– They always have been. As an active part of the crowd, but sometimes also on the stage: in al-Arakib, in the big demonstration in Wadi an-Na'am, in the demolition of Qasr al-Sir, in Umm Zarnuk, in opposition to the Prawer Plan, in the demolition of Bir Hadaj as-Sanah enumerates. – They were in front of the stage, less often on the stage. They cannot be removed today. Men also understood the strength of a woman with seven children standing in front of soldiers and a bulldozer.
Finally, he adds: today I don't have to organize buses. Women arrange their own transport.
Raising children in the shadow of this tragedy is activism
Huda Abu Ubaid distinguished herself as a leader of the protest against the Prawer Plan in 2013 and today heads the lobbying and media department of the Negev Coexistence Forum. He shows me a photo from 1987 of women and their children demonstrating against the expropriation of land belonging to the village of Lakiyya. "I was born in 1988 and I recognize women in the photo who are still at the center of the struggle," she says. “There is no doubt that what is happening with young women here is a leap forward, but it is nothing new. Every Bedouin in the Nakab Desert knows that he is in the line of fire and will have to resist someday.
"Let's look at a strong woman, Fida Abu Kardud, a single mother whose house was demolished in 1994," Abu Ubaid tells me. – She went to Jerusalem and set up a protest tent that stood in front of the prime minister's office for three months until her village, Abdah, began its struggle for recognition. They called her the Iron Lady. And she didn't even have an Instagram.
According to Abu Ubaid, women's organizations and civil society organizations were more active in raising awareness than political movements. Political parties, as well as the Arab Higher Monitoring Committee, which coordinates political activities among the Palestinian citizens of Israel, are always reluctant to celebrate the achievements of popular protest on the ground. Meanwhile, the revolution that young women in the Nakab Desert are leading in terms of education, employment and livelihoods gives them the power and tools to speak out and protest. And while Abu Ubaid is aware that there are attempts to bring these young women down to earth, such as claiming that they only have time to protest because they are single, or that they are the daughters of northern women and are not really Bedouin, he rejects them. "We've become accustomed to these claims that are designed to divide women and diminish our power," she says.
Social media, especially Instagram and Tiktok, "are tools that have not been available to girls before," continues Abu Ubaid. “The protests in Shaykh Jarrah, which many of the girls follow, gave the impression that we are in the same story in the face of the establishment and that we too can make our voices heard.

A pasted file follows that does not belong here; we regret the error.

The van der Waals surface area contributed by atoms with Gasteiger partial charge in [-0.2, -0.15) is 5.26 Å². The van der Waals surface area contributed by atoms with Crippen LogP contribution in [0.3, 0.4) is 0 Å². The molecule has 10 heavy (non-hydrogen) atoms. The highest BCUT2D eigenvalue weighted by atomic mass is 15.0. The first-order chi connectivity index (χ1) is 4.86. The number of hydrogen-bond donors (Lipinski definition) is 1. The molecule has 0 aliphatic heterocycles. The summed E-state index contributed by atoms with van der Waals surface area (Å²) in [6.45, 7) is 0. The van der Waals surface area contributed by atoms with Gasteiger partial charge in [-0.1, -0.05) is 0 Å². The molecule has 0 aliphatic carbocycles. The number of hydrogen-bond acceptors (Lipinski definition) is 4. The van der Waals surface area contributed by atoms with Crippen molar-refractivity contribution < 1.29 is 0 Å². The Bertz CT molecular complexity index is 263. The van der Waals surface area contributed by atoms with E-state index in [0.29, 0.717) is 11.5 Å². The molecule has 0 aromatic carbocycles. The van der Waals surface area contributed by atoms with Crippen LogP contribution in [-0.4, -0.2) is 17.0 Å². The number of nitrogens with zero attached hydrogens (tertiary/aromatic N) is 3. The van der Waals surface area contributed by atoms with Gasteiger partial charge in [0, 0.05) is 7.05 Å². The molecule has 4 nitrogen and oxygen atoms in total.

Sabrin al-Asim, a journalist for the local radio station Voice of the Negev, which she founded herself, believes that the role of women in the protests has intensified after a wave of house demolitions in Umm al-Hiran a few years ago. Women saw the demolition and decided to act.
- Raising children in the shadow of this tragedy is already activism in my eyes - says al-Asem. - In this suffering, there is no other way out than to become an activist with high political awareness. When your home is your kingdom and they come to destroy it, women can no longer keep silent. Documenting and filming everything that happens has empowered women. Many women have received special training on how to document and what their rights are in the face of the police and demolition forces. A woman with a camera is a strong woman - that's what everyone has learned.
I went to Sa'wa al-Atrash, a relatively large village compared to other unrecognized villages in the desert. I was looking for girls whose photos were scattered on social media. In one of the buildings, I found a large crowd where activists of the left-wing Hadasz party were gathering. They came from the north to side with the Bedouins in their struggle; Hadash activists were the only women in the crowd.
Janin al-Azrak, a shy 17-year-old, rose to fame after photos of her being arrested during protests went viral. Her father, who was not present when she was arrested, wondered how his daughter had come to be at the center of the storm.
"We used to not need women in demonstrations," says her father Sulaiman. “When we fought against Prawer [the name of a 2013 government plan to expel tens of thousands of Bedouins from their land], men went to protest centers. Now the bulldozers have come to our house, to our land, what should I do? The women had to go out and do something. They came with soldiers and police, which means they came ready to arrest our girls as well. And since when are girls arrested?
Janin says she went to the demonstration because a message was sent to her classmates' group chat that her friends were being attacked. “We all stood together in the class and screamed,” he recalls. “Suddenly we were attacked by the police. They pulled me out of line - for no reason, I didn't do anything special. Two big policewomen pulled me after them and shoved me into the car. I didn't know what was going to happen to me or where they were taking me. At least they didn't hit me. Later I found out that my colleagues had been beaten up.
In the face of bulldozers
I went to talk to the girls of the al-Atrash family, whose land was at the center of the storm. The women of the family - aunts, sisters and many children - gathered in the living room of the modest home to explain what had happened to them.
Rania and Sujud al-Atrash, cousins and friends of Jenin, stood together in a demonstration, facing bulldozers and JNF personnel. “After they took Janin into custody, two male policemen came and attacked me. They pushed me towards the police car and put me in handcuffs,” says Rania. “They left me alone for an hour in the jeep and from there they took me to the police station where they pushed me into a prison cell where I spent four hours alone. They cursed me and shouted at me for no reason, and when they brought in more detainees, they pushed me against the wall every time I spoke to others. I didn't know what they wanted from me or what I had done to them.
Rania says she was not afraid even though she was first arrested, taken to the police station and brought before a judge. She says she felt detached from the whole situation, as if she was watching a horror movie from above.
– I slept in prison and thought about Thursday's exam all night – she recalls. “I knew if I stayed there, I wouldn't take the exam. My father paid 5,000 shekels and a lawyer arranged for me to be released under house arrest for 10 days. I have to be a good girl until next Sunday.
The original text was published on the +972Mag portal. Translation: Wojciech Lobodzinski.